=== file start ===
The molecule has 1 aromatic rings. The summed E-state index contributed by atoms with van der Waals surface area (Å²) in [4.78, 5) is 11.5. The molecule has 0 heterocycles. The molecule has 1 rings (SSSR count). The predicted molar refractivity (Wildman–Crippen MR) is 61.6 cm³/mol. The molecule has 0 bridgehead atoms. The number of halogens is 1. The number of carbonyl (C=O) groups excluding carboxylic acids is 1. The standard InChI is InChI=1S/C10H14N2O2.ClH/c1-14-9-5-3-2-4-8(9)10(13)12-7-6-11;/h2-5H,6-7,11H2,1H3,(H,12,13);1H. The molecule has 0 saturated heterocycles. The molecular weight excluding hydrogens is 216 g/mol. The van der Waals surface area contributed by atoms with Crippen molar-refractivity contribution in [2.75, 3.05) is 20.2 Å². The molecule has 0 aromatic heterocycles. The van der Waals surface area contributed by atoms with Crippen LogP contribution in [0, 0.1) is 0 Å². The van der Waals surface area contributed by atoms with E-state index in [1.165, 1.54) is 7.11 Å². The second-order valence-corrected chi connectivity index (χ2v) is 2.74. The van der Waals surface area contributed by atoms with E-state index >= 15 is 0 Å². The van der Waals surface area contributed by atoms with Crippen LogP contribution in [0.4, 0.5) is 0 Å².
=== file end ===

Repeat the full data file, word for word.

The molecule has 1 aromatic rings. The summed E-state index contributed by atoms with van der Waals surface area (Å²) in [4.78, 5) is 11.5. The molecule has 0 heterocycles. The molecule has 1 rings (SSSR count). The predicted molar refractivity (Wildman–Crippen MR) is 61.6 cm³/mol. The molecule has 0 bridgehead atoms. The number of halogens is 1. The number of carbonyl (C=O) groups excluding carboxylic acids is 1. The standard InChI is InChI=1S/C10H14N2O2.ClH/c1-14-9-5-3-2-4-8(9)10(13)12-7-6-11;/h2-5H,6-7,11H2,1H3,(H,12,13);1H. The molecule has 0 saturated heterocycles. The molecular weight excluding hydrogens is 216 g/mol. The van der Waals surface area contributed by atoms with Crippen molar-refractivity contribution in [2.75, 3.05) is 20.2 Å². The molecule has 0 aromatic heterocycles. The van der Waals surface area contributed by atoms with Crippen LogP contribution in [0, 0.1) is 0 Å². The van der Waals surface area contributed by atoms with E-state index in [1.165, 1.54) is 7.11 Å². The second-order valence-corrected chi connectivity index (χ2v) is 2.74. The van der Waals surface area contributed by atoms with E-state index >= 15 is 0 Å². The van der Waals surface area contributed by atoms with Crippen LogP contribution in [0.4, 0.5) is 0 Å².